The position would be best suited to a talented, creative and ambitious early career researcher with a keen interest in synthetic and minimal biology of protein and DNA delivery systems. Essential skills for this role would include: experience with molecular biology and tissue culture techniques, construction and delivery of multifunctional synthetic gene circuitry in mammalian cells, CRISPR and non-CRISPR gene editing technologies and functional analysis by light and electron microscopy and/or FACS.

Additional info

  • More information, including the job description and how to apply, is available here.
  • For informal enquiries, please contact Professor Imre Berger (imre.berger@bristol.ac.uk)
  • The closing date for applications is 12 April 2022. 

Research Associate in protein design in the cell

** Applications are now closed **

As part of the recently established Max Planck-Bristol Centre for Minimal Biology (MPBC), a post-doctoral Research Associate position is available to develop de novo protein design in bacterial and eukaryotic cells. Funding for this post is available until July 2025.

The position is associated with the protein design laboratory of Prof Dek Woolfson (Chemistry and Biochemistry). The post holder would work in the newly refurbished laboratory for the MPBC, which is housed in the University of Bristol’s School of Chemistry and is a shared space with other MPBC researchers associated with the laboratories of Profs Imre Berger (Biochemistry; genome engineering) and Steve Mann FRS (Chemistry; protocell research). As with all projects in the MPBC, it is anticipated that the work will develop in collaboration with our Max Planck partners in Germany.

The position would be best suited to a talented and ambitious early career researcher with an interest in applying de novo protein design in synthetic and minimal biology. Essential skills for this role would include: experience in molecular cell biology in bacteria and/or eukaryotes, including the design and expression of synthetic genes in E. coli and/or HeLa cells or similar; plus biochemical and biophysical characterisation of proteins in cells using light and electron microscopy and/or FACS. Experience in the de novo design, synthesis, and structural characterisation of synthetic peptides and proteins would be desirable, but it is not essential for this post.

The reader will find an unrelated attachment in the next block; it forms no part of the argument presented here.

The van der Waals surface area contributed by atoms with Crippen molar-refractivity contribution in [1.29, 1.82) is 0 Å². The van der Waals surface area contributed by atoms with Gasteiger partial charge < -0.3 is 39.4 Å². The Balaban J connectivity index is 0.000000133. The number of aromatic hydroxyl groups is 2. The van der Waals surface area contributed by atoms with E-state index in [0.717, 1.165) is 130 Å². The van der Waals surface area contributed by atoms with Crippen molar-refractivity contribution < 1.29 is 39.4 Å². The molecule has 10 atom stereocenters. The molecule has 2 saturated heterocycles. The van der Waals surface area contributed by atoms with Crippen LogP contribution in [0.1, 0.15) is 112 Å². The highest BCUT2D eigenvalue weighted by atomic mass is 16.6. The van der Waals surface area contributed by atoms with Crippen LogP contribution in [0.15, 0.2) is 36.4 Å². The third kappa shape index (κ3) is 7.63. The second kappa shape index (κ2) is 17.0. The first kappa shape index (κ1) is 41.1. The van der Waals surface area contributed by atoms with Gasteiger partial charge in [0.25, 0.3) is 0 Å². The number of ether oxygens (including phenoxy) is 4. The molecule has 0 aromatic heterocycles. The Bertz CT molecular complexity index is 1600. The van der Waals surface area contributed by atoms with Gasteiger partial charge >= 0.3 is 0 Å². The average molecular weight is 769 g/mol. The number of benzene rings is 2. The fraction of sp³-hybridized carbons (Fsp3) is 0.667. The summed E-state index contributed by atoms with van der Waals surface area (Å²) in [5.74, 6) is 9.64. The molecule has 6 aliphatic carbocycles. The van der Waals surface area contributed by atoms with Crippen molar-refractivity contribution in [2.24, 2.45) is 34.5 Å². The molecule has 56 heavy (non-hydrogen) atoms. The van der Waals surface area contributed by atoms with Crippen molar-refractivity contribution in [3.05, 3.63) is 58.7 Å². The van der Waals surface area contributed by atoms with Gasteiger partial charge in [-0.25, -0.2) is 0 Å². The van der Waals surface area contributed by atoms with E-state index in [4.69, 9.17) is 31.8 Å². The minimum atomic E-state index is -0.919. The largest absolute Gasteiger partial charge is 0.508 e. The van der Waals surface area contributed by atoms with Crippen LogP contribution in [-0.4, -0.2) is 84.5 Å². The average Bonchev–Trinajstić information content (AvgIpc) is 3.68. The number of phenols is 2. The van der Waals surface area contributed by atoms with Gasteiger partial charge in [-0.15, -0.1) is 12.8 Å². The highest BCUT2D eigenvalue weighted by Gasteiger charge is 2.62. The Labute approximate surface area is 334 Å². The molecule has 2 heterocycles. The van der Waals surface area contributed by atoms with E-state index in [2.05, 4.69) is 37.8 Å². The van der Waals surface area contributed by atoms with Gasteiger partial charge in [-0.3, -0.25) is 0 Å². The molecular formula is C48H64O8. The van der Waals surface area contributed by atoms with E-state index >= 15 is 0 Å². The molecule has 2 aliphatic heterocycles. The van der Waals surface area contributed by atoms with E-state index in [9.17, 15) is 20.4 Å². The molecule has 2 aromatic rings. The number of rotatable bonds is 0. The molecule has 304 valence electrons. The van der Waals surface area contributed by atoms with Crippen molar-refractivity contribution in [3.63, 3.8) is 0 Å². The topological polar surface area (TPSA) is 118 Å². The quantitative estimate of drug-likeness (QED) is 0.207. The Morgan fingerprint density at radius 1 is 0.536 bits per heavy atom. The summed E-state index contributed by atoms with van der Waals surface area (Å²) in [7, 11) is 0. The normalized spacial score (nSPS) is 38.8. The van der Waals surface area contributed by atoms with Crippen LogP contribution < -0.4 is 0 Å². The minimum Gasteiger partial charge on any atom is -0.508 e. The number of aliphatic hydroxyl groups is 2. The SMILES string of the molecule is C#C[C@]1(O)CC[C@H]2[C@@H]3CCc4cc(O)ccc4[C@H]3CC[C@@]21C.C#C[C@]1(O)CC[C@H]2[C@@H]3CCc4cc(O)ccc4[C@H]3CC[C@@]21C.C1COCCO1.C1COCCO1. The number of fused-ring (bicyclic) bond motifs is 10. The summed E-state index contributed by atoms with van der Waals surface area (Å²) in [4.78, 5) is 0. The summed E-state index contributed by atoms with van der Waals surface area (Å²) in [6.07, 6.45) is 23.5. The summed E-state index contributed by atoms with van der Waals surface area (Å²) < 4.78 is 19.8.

Additional info

  • More information, including the job description and how to apply, is available here.
  • For informal enquiries, please contact Dek Woolfson via email: d.n.woolfson@bristol.ac.uk
  • The closing date for applications is 20 March 2022. 

Bristol’s pioneering COVID-19 research prompts French Embassy visit

Representatives from the French Embassy visited University labs on 10 December to see some of the innovative COVID-19 research being undertaken at Bristol, including work on ADDomer™, a thermostable vaccine platform being developed by Bristol scientists to combat emerging infectious diseases.

Dr Rachel Millet and Arthur Belaud from the Embassy’s Innovation Branch, which seeks to drive France-UK business enterprise, met with scientists Professor Imre Berger and Frederic Garzoni, founders of Imophoron Ltd, the biotech start-up developing ADDomer that uses technology developed at an institution in France, and recently secured £4 million investment.

L to R: Arthur Belaud from the French Embassy, Dr Anne Westcott from the University, Dr Rachel Millet from the French Embassy and Professor Imre Berger at the University’s Max Planck Bristol Centre for Minimal Biology

During the visit, the delegation took a tour of labs in the University’s Max Planck-Bristol Centre for Minimal Biology (MPBC), the GW4/Wellcome Trust Cryo-EM facility led by Prof Christiane Schaffitzel, and Science Creates, the Bristol-based incubator, which is operated in partnership with the University and supports scientists and engineers in commercialising ground-breaking innovations. Having recently opened its second facility in the city’s Old Market, the party met with Science Creates founder and Bristol graduate Dr Harry Destecroix to discuss the future of deep-tech eco-systems.